While we are looking at FirstNet advances over the last two years and what is ahead for public safety communications, we should be working toward solving some of the remaining issues. First is installation of Next Generation 9-1-1 systems. NG911 is the citizen’s pipe to send more and better information to the Public Safety Answering Point (PSAP) and then on to dispatch and the field. Sending a picture of the license plate from a hit-and-run vehicle will lead to a quicker arrest, sending a video of a robbery in progress that is forwarded to responding units will result in solving the crime sooner, and someone hiding in a closet sending a text message about an intruder in their house will result in a faster response without exposing him/her to being heard talking on the phone. NG911 is what is needed to complete communications capabilities for public safety.
Then is the issue of the T-Band. In 2012 when the U.S. Congress attached what is now known as Title VI to the Tax Relief Bill signed into law in February of that year, Congress believed the T-Band spectrum in the 470-512-MHz band, which is heavily used by public safety and business users in eleven major metro areas, had to be returned to the FCC by 2022. The law does not provide any additional spectrum to relocate these users, nor does it make funds available for the move.
At the time, Congress believed this spectrum, which is slightly different in most of the eleven metro areas, would be worth a fortune. As it turns out, with the advent of HDTV, the ability to use a single old TV channel for three or more HDTV channels, and that 5G is what network operators believe is their future, the value of the T-Band is now just about zero. Even so, it is very important to the eleven areas of the country that are still using it.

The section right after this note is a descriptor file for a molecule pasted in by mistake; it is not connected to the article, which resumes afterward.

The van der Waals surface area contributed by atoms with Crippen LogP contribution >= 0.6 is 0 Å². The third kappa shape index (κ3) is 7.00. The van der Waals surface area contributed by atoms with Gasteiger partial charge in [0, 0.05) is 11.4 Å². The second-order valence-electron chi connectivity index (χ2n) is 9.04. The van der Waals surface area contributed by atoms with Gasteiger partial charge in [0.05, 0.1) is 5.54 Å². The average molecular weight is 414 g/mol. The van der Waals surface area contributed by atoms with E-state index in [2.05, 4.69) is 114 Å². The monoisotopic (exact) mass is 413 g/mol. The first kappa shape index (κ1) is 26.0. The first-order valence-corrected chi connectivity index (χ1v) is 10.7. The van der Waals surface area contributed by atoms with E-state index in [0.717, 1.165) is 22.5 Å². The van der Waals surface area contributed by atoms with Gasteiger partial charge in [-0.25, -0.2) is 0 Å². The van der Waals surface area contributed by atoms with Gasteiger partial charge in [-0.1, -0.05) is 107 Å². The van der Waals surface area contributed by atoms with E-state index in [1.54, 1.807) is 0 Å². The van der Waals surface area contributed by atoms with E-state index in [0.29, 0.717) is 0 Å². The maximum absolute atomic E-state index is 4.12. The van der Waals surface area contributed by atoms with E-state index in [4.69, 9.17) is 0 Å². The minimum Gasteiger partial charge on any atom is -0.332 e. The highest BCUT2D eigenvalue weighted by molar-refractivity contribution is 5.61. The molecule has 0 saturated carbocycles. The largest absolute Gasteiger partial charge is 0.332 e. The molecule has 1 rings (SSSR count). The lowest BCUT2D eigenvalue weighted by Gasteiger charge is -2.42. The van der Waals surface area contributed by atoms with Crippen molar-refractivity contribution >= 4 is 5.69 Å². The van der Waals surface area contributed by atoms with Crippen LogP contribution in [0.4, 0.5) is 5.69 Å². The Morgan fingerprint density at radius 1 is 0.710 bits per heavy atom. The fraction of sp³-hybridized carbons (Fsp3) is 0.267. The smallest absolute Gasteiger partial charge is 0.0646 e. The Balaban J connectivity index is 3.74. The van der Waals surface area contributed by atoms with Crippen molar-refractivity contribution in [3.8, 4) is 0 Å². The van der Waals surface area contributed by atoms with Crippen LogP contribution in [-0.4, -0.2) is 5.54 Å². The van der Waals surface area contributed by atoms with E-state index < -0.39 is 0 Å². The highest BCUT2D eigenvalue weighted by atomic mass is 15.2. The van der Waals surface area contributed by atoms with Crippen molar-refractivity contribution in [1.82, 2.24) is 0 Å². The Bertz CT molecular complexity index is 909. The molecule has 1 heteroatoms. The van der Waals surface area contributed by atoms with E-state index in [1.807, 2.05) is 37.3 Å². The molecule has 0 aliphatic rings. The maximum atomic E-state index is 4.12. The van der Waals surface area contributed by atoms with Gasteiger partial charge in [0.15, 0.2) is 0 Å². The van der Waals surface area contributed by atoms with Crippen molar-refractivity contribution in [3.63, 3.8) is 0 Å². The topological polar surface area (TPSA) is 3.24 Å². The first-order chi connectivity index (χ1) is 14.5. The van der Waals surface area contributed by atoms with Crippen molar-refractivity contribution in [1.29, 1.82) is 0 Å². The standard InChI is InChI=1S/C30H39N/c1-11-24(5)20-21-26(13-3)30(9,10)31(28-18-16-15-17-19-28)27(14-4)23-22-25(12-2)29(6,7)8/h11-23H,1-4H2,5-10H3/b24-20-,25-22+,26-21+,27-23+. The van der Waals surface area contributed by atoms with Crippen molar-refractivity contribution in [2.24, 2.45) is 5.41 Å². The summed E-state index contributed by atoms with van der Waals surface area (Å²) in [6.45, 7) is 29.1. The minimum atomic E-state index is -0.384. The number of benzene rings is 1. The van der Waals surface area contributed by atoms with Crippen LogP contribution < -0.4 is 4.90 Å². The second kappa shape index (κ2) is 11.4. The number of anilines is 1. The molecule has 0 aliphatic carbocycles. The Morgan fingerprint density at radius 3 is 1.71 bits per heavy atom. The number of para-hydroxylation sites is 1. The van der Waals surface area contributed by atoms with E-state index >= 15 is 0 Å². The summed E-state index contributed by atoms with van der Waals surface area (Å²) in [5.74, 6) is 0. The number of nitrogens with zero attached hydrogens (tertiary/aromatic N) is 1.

Additional issues threaten other portions of both the public safety spectrum and spectrum used by others. Today’s FCC sees $pectrum, while the rest of us see Spectrum. The FCC also sees $pectrum where many of us see potential for interference and spectrum noise that does and will affect wireless communications. The National Telecommunications Information Administration (NTIA), Congress, and the FCC continue talking about sweeping changes in how spectrum is allocated and to whom. However, as long as those in Washington continue to see $pectrum, there will be major problems with keeping our finite spectrum resources clear of interference and noise from other users.
Public safety communications is essential to all of us, NG911, land mobile radio, and FirstNet are keys to providing those who protect and serve with the communications tools they need to save lives (including their own) and protect property. We have come a long way since the FirstNet Authority awarded the contract to AT&T only two short years ago. Yet it has taken thirteen years to reach this point from the day in 2006 when Morgan O’Brien stood on a stage in Las Vegas and declared public safety needed a nationwide broadband system. Let’s keep this new momentum going!
Andrew M. Seybold
©2019, Andrew Seybold, Inc.